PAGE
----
When you have a bye week like the University of Miami has this late in the season (a break of nearly two weeks off between games) it can be easy for a young football team to lose focus. But these baby Canes don't appear like they are losing any.
UM resumed practice Thursday afternoon at Greentree Practice Field (their first real one since Saturday's thrilling come-from-behind win at Virginia) and coach Randy Shannon said his team looked sharp working on fundamentals in full pads for two hours. There could be a good explanation -- Shannon has been keeping things light. Instead of spending a few extra days preparing for Virginia Tech, Miami players haven't been doing extra studying with coaches. If they have, it has been on their own. Several players including Javarris James said players have come in to study on their own and work out on their own.
Something else Shannon has been doing: avoiding talk of Bryan Pata. On the eve of the 2-year anniversary of Pata's shooting death, Shannon declined to talk about Pata. And those who were closest to Pata like defensive line coach Clint Hurtt, Antonio Dixon, roommate Dwayne Hendricks and Eric Moncur didn't talk with reporters either. Friday, UM will have a 5 a.m. practice -- that's a good way to make sure the guys are in bed early -- and then will take another day off before starting to preparing for the Hokies and next Thursday night's showdown on Sunday afternoon.
"If you try to get ahead for Virginia Tech players start to get bored because you see it more than you normally do," Shannon said. "You have to keep that edge on them of not really doing anything until next week... We worked on a lot of fundamentals [today], special teams, technique stuff and individual drills. That's all we'll do. Then we'll come back on Sunday, get ready for Virginia Tech."
> While a good portion of the players on UM's roster are either freshmen or sophomores who never got a chance to play with Pata, a couple guys spent some time talking about him Thursday. But unlike last year when Pata talk was natural, this year, nobody on the team seems to be doing much of it at all. It might just be because guys no longer want to bring up the bad memories.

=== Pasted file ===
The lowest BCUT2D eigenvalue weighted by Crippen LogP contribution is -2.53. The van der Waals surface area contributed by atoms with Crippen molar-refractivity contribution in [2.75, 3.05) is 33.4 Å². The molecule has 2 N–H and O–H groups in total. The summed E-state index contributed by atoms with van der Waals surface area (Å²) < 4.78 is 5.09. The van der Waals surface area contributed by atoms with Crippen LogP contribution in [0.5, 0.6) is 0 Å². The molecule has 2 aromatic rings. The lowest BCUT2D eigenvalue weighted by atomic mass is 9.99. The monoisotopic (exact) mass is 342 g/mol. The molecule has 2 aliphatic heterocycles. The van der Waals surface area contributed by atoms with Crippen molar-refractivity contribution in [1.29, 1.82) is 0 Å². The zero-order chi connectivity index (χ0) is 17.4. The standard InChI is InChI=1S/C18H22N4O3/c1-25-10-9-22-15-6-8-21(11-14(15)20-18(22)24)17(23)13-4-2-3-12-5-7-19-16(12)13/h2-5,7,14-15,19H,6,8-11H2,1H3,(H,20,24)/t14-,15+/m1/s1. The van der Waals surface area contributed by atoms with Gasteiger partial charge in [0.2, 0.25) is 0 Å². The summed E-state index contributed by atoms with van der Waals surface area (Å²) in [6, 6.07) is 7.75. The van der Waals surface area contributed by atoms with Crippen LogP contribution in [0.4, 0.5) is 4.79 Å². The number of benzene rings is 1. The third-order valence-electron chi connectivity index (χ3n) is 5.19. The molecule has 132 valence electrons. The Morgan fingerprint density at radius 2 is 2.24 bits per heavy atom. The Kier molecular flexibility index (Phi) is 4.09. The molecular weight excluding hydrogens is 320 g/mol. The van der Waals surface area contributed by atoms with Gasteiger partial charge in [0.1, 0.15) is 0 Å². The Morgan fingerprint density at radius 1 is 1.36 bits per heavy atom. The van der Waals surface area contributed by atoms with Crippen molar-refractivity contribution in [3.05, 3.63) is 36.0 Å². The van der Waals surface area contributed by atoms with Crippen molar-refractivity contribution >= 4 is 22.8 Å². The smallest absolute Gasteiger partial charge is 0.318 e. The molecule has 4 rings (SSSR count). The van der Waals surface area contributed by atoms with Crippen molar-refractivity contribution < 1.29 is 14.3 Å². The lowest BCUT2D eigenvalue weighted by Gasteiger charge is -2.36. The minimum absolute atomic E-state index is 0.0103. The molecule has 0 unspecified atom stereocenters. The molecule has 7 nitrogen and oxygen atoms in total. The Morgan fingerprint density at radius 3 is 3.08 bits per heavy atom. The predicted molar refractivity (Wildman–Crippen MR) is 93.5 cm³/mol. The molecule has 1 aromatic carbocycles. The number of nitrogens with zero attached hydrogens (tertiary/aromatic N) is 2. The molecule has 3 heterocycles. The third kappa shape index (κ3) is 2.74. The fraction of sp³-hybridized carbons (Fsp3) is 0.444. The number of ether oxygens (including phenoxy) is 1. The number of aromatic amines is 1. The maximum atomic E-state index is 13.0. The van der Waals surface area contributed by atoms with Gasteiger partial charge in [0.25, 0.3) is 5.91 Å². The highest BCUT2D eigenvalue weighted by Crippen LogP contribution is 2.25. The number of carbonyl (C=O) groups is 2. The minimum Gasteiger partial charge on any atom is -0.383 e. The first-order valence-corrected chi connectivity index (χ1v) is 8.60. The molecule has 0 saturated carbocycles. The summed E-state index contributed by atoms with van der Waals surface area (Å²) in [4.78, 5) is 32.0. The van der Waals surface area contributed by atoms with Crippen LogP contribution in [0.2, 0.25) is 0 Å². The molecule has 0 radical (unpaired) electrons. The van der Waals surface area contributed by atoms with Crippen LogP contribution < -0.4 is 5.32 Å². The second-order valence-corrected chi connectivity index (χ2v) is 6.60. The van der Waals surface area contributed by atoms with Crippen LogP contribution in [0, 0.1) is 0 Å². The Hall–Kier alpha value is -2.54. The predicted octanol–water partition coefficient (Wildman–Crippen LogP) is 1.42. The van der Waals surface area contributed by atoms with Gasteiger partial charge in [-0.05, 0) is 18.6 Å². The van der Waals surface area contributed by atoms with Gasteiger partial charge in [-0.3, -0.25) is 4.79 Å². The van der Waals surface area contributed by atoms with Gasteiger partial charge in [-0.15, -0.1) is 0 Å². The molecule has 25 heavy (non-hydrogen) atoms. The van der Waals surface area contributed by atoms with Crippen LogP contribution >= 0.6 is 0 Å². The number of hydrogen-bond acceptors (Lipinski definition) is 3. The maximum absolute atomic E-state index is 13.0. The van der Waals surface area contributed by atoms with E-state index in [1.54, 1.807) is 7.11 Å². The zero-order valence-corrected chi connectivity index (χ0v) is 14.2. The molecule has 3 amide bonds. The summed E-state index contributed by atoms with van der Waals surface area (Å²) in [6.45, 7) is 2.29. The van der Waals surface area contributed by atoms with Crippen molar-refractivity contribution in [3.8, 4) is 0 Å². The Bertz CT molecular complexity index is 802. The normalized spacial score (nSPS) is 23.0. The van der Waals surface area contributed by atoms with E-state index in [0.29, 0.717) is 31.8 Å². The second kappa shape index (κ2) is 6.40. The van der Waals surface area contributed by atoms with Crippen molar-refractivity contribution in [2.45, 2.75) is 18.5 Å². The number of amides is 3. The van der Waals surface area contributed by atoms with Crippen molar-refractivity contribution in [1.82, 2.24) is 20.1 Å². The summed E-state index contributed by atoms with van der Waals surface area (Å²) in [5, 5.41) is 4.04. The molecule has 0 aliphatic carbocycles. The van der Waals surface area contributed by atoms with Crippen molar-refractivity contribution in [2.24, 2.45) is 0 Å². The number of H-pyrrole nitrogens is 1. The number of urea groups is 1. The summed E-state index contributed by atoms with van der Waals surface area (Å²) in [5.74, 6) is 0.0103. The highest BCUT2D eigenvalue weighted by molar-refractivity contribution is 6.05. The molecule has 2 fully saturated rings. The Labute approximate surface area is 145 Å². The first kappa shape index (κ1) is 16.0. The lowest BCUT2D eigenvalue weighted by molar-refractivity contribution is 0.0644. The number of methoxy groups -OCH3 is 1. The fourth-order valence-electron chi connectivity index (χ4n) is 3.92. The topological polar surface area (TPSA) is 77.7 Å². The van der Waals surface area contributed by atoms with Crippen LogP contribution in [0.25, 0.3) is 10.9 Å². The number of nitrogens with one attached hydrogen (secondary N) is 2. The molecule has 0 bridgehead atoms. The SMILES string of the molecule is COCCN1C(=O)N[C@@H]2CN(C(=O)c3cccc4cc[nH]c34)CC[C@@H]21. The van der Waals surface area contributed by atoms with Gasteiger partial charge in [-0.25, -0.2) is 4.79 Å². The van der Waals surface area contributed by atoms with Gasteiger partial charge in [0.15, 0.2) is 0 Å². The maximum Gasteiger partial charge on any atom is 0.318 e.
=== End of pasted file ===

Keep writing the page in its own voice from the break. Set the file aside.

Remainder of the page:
"I haven't heard anybody bring it up," safety Ryan Hill said. "Why would you want to talk about an anniversary like that, for something that is so bad. I feel like they maybe could have done more. But it's a situation where it's like a cold case now. I feel like this was over a long time ago... I'm sure there are a lot of murders that go unsolved each year. Maybe someday somebody will turn themselves in so he can rest in piece. But right now, this is all we have to go by."
Still, that doesn't stop Hill or Javarris James from wondering time to time what happened that night. James said players will still share their favorite Pata stories from time to time. "We try not to forget about him," James said. "But I think we all prefer the stories about him smiling and having fun than his last day."
> Several Canes players were making plans to watch the Hokies' Thursday night victory over Maryland after practice including James, who said his ankle injury was nothing serious and he expects to play against the Hokies. Although many players weren't expected to stay up for most of it because of UM's 5 a.m. practice Friday. Quarterback Jacory Harris said he had to go home and write a paper, but would make sure he finished in time to catch the game. Harris said he has no problem waking up in the morning for practice -- but even a 5 a.m. practice is pushing it. "If I wake up at 4:45, I'll be sure to jog out there," Harris joked.
> There's no doubt who received the majority of the votes from UM players in Tuesday's Presidential Election -- Barack Obama. Offensive tackle Jason Fox was seen on TV celebrating on Tuesday night when Obama won. Quarterback Robert Marve admitted Thursday he was an Obama fan and thought it was pretty cool Obama recently voiced his opinion about having a playoff system in college football.
> Jacory Harris talked Thursday about picking up some pounds -- and gaining strength in his arm. "Coach Nix had us out here throwing across the field, just basically doing drills to strengthen our arm. I feel a lot better. I feel I can go out there and throw it about 70 yards right now."
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